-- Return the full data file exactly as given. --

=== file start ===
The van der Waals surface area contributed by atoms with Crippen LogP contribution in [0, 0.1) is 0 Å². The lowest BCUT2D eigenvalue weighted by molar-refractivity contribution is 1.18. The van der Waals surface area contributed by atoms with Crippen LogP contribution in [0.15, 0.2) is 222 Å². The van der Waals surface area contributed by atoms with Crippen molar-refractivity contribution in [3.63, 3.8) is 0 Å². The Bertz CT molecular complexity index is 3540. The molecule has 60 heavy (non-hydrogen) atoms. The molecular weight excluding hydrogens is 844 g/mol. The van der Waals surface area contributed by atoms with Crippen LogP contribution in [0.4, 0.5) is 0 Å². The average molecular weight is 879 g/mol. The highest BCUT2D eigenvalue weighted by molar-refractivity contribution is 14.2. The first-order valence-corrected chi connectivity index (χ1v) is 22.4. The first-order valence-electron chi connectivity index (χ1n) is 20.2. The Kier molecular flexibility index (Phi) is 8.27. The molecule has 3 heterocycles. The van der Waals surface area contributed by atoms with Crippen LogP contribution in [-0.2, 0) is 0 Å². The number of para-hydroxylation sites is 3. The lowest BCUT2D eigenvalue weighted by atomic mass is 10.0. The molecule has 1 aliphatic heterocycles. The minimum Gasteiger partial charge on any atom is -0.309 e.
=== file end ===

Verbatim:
The van der Waals surface area contributed by atoms with Crippen LogP contribution in [0, 0.1) is 0 Å². The lowest BCUT2D eigenvalue weighted by molar-refractivity contribution is 1.18. The van der Waals surface area contributed by atoms with Crippen LogP contribution in [0.15, 0.2) is 222 Å². The van der Waals surface area contributed by atoms with Crippen molar-refractivity contribution in [3.63, 3.8) is 0 Å². The Bertz CT molecular complexity index is 3540. The molecule has 60 heavy (non-hydrogen) atoms. The molecular weight excluding hydrogens is 844 g/mol. The van der Waals surface area contributed by atoms with Crippen LogP contribution in [0.4, 0.5) is 0 Å². The average molecular weight is 879 g/mol. The highest BCUT2D eigenvalue weighted by molar-refractivity contribution is 14.2. The first-order valence-corrected chi connectivity index (χ1v) is 22.4. The first-order valence-electron chi connectivity index (χ1n) is 20.2. The Kier molecular flexibility index (Phi) is 8.27. The molecule has 3 heterocycles. The van der Waals surface area contributed by atoms with Crippen LogP contribution in [-0.2, 0) is 0 Å². The number of para-hydroxylation sites is 3. The lowest BCUT2D eigenvalue weighted by atomic mass is 10.0. The molecule has 1 aliphatic heterocycles. The minimum Gasteiger partial charge on any atom is -0.309 e.